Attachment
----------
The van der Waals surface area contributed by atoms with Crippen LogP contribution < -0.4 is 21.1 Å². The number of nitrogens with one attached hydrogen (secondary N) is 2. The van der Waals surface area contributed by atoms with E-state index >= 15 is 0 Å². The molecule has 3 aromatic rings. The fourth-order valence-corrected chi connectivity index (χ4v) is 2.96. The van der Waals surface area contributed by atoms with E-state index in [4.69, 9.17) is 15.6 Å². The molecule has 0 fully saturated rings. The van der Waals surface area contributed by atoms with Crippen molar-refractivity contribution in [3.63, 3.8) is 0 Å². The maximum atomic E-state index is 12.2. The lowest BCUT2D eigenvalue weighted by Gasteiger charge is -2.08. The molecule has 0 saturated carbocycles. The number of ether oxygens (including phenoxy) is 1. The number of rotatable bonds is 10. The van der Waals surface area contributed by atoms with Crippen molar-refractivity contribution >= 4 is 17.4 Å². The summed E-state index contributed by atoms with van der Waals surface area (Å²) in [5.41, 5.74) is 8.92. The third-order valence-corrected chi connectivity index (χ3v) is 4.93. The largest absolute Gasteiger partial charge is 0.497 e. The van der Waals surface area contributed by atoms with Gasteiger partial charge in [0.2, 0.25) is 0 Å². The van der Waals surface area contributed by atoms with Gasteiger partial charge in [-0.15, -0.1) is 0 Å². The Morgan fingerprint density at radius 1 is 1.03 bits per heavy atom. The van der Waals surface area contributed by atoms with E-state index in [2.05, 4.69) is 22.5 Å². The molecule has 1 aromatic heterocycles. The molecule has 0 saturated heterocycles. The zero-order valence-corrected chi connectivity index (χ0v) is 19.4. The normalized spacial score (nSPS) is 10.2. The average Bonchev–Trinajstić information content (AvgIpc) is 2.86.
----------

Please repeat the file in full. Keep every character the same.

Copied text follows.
The van der Waals surface area contributed by atoms with Crippen LogP contribution < -0.4 is 21.1 Å². The number of nitrogens with one attached hydrogen (secondary N) is 2. The van der Waals surface area contributed by atoms with E-state index >= 15 is 0 Å². The molecule has 3 aromatic rings. The fourth-order valence-corrected chi connectivity index (χ4v) is 2.96. The van der Waals surface area contributed by atoms with E-state index in [4.69, 9.17) is 15.6 Å². The molecule has 0 fully saturated rings. The van der Waals surface area contributed by atoms with Crippen molar-refractivity contribution in [3.63, 3.8) is 0 Å². The maximum atomic E-state index is 12.2. The lowest BCUT2D eigenvalue weighted by Gasteiger charge is -2.08. The molecule has 0 saturated carbocycles. The number of ether oxygens (including phenoxy) is 1. The number of rotatable bonds is 10. The van der Waals surface area contributed by atoms with Crippen molar-refractivity contribution >= 4 is 17.4 Å². The summed E-state index contributed by atoms with van der Waals surface area (Å²) in [5.41, 5.74) is 8.92. The third-order valence-corrected chi connectivity index (χ3v) is 4.93. The largest absolute Gasteiger partial charge is 0.497 e. The van der Waals surface area contributed by atoms with Gasteiger partial charge in [0.2, 0.25) is 0 Å². The van der Waals surface area contributed by atoms with Gasteiger partial charge in [-0.15, -0.1) is 0 Å². The Morgan fingerprint density at radius 1 is 1.03 bits per heavy atom. The van der Waals surface area contributed by atoms with E-state index in [2.05, 4.69) is 22.5 Å². The molecule has 1 aromatic heterocycles. The molecule has 0 saturated heterocycles. The zero-order valence-corrected chi connectivity index (χ0v) is 19.4. The normalized spacial score (nSPS) is 10.2. The average Bonchev–Trinajstić information content (AvgIpc) is 2.86.